His signing ended at 2:45, as he had to go be on a panel. The line was cut off, and the rest of us were told we might be able to keep our spots for when he returned. We told the festival people that there was no way we were even remotely going to consider getting out of that line. So… I stood with my mom in Dashner’s line for a while, waiting for him to return. There was another signing before he returned that started at 3. While my mom kept my spot, I slipped out of line to see the last of the other authors I wanted to see.

I met Cory Doctorow, whom I felt sorry for. He was sitting at the other half of the table Dashner was sitting at, and while Dashner’s line stretched back over the hill and out of sight (still), Doctorow had practically no line. Because of this, I was able to chat with him for a while, and have my picture taken with him. I’m looking forward to reading his books, which sound like they’re right up my alley.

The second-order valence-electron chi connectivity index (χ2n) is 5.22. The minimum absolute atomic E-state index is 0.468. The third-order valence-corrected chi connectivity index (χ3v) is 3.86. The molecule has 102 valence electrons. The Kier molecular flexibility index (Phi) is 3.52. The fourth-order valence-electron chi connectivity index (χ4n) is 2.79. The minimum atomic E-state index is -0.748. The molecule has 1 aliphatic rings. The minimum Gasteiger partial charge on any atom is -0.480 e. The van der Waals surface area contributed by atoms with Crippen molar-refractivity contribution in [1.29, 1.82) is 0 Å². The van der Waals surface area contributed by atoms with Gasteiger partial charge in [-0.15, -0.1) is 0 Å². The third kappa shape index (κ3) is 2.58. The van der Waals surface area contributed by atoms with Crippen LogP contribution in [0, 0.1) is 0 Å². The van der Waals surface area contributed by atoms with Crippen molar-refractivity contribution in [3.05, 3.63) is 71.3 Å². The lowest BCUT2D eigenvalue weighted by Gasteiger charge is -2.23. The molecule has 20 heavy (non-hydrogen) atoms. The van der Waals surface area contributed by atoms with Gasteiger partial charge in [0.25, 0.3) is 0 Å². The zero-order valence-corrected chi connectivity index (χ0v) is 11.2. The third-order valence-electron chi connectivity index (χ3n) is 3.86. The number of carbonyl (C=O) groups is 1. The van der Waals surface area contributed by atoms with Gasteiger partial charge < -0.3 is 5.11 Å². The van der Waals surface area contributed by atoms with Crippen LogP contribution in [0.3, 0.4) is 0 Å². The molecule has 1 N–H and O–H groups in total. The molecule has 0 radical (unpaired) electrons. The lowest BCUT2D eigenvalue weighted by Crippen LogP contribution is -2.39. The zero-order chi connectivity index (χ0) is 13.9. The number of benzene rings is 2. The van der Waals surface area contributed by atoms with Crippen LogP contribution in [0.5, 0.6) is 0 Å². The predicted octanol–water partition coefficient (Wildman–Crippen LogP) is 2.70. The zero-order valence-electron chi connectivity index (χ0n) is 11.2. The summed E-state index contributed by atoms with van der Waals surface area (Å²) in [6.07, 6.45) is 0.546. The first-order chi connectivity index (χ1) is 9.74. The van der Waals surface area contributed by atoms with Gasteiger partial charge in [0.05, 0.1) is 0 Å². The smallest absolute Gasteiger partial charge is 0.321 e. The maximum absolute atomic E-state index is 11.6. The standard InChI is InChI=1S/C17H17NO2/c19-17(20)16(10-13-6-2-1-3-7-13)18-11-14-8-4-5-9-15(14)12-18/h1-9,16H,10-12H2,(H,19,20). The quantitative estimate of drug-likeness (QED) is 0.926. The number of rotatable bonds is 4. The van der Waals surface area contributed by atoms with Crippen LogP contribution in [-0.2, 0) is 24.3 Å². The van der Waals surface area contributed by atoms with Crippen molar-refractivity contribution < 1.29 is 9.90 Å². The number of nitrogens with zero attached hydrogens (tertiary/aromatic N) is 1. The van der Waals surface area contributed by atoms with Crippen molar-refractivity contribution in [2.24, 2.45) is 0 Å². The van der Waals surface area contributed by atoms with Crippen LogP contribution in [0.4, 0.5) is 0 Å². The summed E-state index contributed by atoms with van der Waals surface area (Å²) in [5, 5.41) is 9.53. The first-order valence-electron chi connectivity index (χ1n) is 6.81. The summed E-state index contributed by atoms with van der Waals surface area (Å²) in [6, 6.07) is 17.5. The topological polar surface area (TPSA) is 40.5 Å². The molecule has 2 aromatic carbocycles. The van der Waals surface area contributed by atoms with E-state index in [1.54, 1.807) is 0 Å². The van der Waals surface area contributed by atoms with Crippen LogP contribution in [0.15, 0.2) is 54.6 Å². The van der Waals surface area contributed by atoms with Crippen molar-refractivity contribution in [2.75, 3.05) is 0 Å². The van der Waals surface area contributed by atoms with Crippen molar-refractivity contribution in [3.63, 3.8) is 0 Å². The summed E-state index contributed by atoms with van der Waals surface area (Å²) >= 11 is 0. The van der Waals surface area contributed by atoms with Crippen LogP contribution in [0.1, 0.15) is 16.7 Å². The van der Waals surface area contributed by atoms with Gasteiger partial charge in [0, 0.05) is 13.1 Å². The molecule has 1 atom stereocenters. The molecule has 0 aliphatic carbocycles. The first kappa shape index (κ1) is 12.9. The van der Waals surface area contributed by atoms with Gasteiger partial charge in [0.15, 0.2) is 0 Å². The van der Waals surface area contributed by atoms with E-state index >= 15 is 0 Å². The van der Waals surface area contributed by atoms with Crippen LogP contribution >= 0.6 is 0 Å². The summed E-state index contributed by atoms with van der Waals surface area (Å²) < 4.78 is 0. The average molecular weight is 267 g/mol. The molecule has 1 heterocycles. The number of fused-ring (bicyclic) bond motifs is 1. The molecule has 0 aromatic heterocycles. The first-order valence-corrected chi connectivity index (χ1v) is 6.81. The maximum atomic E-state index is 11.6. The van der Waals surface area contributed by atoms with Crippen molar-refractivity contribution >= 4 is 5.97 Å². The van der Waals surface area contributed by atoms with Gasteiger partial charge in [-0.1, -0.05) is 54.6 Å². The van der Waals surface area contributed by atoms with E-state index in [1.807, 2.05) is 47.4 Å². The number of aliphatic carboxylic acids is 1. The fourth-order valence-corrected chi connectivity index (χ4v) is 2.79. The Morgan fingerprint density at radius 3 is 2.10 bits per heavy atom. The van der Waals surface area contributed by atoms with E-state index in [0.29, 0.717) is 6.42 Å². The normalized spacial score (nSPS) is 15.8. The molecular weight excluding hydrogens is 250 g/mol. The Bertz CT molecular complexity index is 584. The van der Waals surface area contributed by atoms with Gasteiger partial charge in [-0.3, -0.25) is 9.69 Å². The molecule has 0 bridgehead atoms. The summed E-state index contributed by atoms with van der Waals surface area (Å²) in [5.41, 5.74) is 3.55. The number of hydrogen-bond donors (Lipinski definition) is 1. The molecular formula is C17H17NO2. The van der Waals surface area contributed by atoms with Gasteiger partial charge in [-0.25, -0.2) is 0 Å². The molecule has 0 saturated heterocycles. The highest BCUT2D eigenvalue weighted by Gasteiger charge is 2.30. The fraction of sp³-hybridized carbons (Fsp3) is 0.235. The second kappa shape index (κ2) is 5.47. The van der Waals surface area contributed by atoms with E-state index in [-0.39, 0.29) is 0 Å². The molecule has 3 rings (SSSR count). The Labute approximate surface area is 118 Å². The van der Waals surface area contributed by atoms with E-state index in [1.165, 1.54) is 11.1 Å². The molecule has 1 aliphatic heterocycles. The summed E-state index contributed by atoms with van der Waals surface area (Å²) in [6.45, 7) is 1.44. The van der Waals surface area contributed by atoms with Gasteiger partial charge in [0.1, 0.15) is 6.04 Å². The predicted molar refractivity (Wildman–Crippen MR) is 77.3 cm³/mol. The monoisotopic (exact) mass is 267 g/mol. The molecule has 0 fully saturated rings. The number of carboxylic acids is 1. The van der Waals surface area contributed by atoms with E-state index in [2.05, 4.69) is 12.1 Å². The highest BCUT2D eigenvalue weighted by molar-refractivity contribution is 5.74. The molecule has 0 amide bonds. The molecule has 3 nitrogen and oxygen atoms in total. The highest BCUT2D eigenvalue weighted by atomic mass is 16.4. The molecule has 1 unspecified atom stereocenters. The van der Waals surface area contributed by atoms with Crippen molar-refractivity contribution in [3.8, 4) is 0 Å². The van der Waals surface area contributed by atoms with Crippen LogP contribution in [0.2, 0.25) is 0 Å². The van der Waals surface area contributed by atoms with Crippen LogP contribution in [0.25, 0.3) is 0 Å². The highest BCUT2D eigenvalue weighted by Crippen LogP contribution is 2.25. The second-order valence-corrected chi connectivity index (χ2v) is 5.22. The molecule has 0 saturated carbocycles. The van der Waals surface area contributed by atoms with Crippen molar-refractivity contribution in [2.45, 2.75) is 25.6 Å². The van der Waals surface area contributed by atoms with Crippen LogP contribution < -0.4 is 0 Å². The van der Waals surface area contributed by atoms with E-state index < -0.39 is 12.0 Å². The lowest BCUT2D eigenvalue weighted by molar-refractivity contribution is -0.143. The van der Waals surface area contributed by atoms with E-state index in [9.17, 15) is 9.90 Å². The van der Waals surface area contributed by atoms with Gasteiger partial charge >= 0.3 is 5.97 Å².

That's some kind of gang sign, right?
That’s some kind of gang sign, right?

I then got to meet A.S. King, who also hardly had a line, though her books also come highly recommended, and when his line went down a bit, I stopped by to see Scott Westerfeld. He was also one of the more popular authors of the day, and there was a limit of 4 books to have signed by him. I had a bunch more of his, but I chose to have the Uglies series signed. He looked really tired and exhausted, and I honestly don’t blame him, after he’d had to sit out in the sun for that long. Because he was so busy/tired, I didn’t get to have my picture taken with him.